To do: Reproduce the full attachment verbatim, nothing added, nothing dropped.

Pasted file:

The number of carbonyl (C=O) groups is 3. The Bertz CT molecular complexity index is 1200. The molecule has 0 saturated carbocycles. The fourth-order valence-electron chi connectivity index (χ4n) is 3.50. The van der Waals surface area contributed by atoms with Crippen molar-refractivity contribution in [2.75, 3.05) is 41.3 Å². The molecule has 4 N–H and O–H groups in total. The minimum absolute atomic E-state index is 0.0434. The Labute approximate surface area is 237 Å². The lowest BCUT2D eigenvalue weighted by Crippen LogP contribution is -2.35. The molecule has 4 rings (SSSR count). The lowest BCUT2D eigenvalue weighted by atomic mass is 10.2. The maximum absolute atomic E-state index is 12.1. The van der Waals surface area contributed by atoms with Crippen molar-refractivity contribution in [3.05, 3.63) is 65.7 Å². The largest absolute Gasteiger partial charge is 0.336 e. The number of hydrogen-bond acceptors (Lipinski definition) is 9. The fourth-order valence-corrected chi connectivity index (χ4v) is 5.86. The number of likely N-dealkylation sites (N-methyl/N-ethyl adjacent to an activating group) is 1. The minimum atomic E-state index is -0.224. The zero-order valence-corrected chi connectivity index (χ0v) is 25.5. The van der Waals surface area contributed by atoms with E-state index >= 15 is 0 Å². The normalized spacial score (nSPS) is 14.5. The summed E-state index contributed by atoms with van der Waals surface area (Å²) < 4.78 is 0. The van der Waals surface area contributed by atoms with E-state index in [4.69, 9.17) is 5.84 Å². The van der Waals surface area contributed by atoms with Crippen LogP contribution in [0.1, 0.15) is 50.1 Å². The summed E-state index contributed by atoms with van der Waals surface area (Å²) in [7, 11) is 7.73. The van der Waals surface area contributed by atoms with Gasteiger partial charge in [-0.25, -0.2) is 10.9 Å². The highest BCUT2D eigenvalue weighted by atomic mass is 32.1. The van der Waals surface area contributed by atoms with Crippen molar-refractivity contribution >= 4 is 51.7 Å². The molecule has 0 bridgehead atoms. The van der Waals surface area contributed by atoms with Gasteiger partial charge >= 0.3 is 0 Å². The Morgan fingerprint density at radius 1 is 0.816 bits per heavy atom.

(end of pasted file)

The number of carbonyl (C=O) groups is 3. The Bertz CT molecular complexity index is 1200. The molecule has 0 saturated carbocycles. The fourth-order valence-electron chi connectivity index (χ4n) is 3.50. The van der Waals surface area contributed by atoms with Crippen molar-refractivity contribution in [2.75, 3.05) is 41.3 Å². The molecule has 4 N–H and O–H groups in total. The minimum absolute atomic E-state index is 0.0434. The Labute approximate surface area is 237 Å². The lowest BCUT2D eigenvalue weighted by Crippen LogP contribution is -2.35. The molecule has 4 rings (SSSR count). The lowest BCUT2D eigenvalue weighted by atomic mass is 10.2. The maximum absolute atomic E-state index is 12.1. The van der Waals surface area contributed by atoms with Crippen molar-refractivity contribution in [3.05, 3.63) is 65.7 Å². The largest absolute Gasteiger partial charge is 0.336 e. The number of hydrogen-bond acceptors (Lipinski definition) is 9. The fourth-order valence-corrected chi connectivity index (χ4v) is 5.86. The number of likely N-dealkylation sites (N-methyl/N-ethyl adjacent to an activating group) is 1. The minimum atomic E-state index is -0.224. The zero-order valence-corrected chi connectivity index (χ0v) is 25.5. The van der Waals surface area contributed by atoms with E-state index >= 15 is 0 Å². The normalized spacial score (nSPS) is 14.5. The summed E-state index contributed by atoms with van der Waals surface area (Å²) < 4.78 is 0. The van der Waals surface area contributed by atoms with E-state index in [4.69, 9.17) is 5.84 Å². The van der Waals surface area contributed by atoms with Crippen LogP contribution in [0.1, 0.15) is 50.1 Å². The summed E-state index contributed by atoms with van der Waals surface area (Å²) in [7, 11) is 7.73. The van der Waals surface area contributed by atoms with Gasteiger partial charge in [-0.25, -0.2) is 10.9 Å². The highest BCUT2D eigenvalue weighted by atomic mass is 32.1. The van der Waals surface area contributed by atoms with Crippen molar-refractivity contribution >= 4 is 51.7 Å². The molecule has 0 bridgehead atoms. The van der Waals surface area contributed by atoms with Gasteiger partial charge >= 0.3 is 0 Å². The Morgan fingerprint density at radius 1 is 0.816 bits per heavy atom.